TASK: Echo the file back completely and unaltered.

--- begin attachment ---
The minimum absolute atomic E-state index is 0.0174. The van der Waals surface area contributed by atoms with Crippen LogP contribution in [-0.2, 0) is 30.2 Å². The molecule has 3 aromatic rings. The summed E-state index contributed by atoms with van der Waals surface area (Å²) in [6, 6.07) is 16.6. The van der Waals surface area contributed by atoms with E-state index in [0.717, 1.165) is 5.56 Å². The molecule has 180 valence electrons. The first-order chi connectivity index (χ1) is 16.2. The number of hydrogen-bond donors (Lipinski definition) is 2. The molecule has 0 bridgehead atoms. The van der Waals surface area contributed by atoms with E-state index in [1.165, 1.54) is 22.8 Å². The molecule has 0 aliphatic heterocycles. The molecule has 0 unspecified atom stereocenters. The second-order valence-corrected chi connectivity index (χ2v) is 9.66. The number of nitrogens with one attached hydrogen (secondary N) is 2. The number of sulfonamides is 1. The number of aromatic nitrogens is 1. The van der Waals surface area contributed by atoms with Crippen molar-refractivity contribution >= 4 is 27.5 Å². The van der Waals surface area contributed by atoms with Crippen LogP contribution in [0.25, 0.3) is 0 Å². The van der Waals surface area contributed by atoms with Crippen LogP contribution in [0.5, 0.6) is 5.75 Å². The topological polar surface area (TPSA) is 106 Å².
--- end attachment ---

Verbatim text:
The minimum absolute atomic E-state index is 0.0174. The van der Waals surface area contributed by atoms with Crippen LogP contribution in [-0.2, 0) is 30.2 Å². The molecule has 3 aromatic rings. The summed E-state index contributed by atoms with van der Waals surface area (Å²) in [6, 6.07) is 16.6. The van der Waals surface area contributed by atoms with E-state index in [0.717, 1.165) is 5.56 Å². The molecule has 180 valence electrons. The first-order chi connectivity index (χ1) is 16.2. The number of hydrogen-bond donors (Lipinski definition) is 2. The molecule has 0 bridgehead atoms. The van der Waals surface area contributed by atoms with E-state index in [1.165, 1.54) is 22.8 Å². The molecule has 0 aliphatic heterocycles. The molecule has 0 unspecified atom stereocenters. The second-order valence-corrected chi connectivity index (χ2v) is 9.66. The number of nitrogens with one attached hydrogen (secondary N) is 2. The number of sulfonamides is 1. The number of aromatic nitrogens is 1. The van der Waals surface area contributed by atoms with Crippen molar-refractivity contribution >= 4 is 27.5 Å². The van der Waals surface area contributed by atoms with Crippen LogP contribution in [0.25, 0.3) is 0 Å². The van der Waals surface area contributed by atoms with Crippen LogP contribution in [0.5, 0.6) is 5.75 Å². The topological polar surface area (TPSA) is 106 Å².